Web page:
Thomas Quasthoff (baritone) Justus Zeyen (piano)
Solo jazz Improvisation (6:04)
DEUTSCHE GRAMMOPHON 477 6159 [67:22 + 67:11]

This is a wonderful introduction to the work of Thomas Quasthoff. Every Quasthoff fan should put it on their Christmas list as a gift to their friends. As a compilation it is comprehensive, because Deutsche Grammophon has taken care to include all aspects of Quasthoff’s varied repertoire. Moreover, it covers a broad range of German Romantic material. In its own way, it is a panorama of the tradition, a potted history in effect, of German song. That in itself would be a recommendation, even without the attraction of Quasthoff’s voice.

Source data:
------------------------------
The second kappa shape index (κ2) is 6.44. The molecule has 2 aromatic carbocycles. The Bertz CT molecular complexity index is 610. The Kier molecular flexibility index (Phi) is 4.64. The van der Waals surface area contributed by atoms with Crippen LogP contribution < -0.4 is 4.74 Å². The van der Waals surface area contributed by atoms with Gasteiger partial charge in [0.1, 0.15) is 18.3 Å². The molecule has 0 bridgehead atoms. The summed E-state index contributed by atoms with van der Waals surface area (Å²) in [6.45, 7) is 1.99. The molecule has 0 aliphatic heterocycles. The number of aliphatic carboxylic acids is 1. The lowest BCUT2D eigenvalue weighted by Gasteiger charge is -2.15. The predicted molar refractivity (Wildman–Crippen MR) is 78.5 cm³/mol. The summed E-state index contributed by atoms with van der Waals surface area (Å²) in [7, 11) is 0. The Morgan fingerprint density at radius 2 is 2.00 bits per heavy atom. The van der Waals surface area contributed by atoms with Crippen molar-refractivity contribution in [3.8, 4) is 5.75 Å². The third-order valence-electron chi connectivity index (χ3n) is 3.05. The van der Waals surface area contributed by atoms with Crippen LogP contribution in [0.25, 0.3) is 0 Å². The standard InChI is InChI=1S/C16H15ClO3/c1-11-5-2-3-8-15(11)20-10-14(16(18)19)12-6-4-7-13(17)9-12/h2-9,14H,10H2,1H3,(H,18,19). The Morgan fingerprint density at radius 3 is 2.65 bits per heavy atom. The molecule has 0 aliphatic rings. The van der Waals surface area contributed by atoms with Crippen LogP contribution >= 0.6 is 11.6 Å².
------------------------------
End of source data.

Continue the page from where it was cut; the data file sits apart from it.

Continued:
No collection of song can be without Schubert. Here we have samples from two distinctly different approaches. On the first CD, we have extracts from Quasthoff’s best-selling recording with Anne Sofie von Otter of Schubert songs in orchestral transcription. The conductor is Abbado and the orchestra the Chamber Orchestra of Europe and it was recorded in Berlin in 2004. It’s worth noting this as Quasthoff and von Otter have frequently recorded together and are a pair. His voice verges on the bass, while hers is particularly light and “white” in its purity. Together, they are greater than apart. New listeners won’t learn that from this set, which is a pity, but it is, after all, a set dedicated to him. It is to be hoped that it will encourage new listeners to seek out the original full recordings and enjoy them in full context. The orchestral songs are placed first, perhaps because they were a worldwide hit. The settings aren’t by Schubert, but by other composers, such as Offenbach and Reger. The release may have been the hit it was because of the novelty of hearing Schubert with orchestra, but frankly, this isn’t echt Schubert and some of he transcriptions are fairly dire. Much better for the new listener to seek out the Schubert songs that start CD2. These come from another compilation album, “A Romantic Songbook”, recorded in Paris in 2002, as do the Mendelssohn and Schumann offerings. Justus Zeyen is the pianist in all the piano Lieder on this set, for various reasons, but Quasthoff has recorded with many others too. In his early days he recorded with Charles Spencer.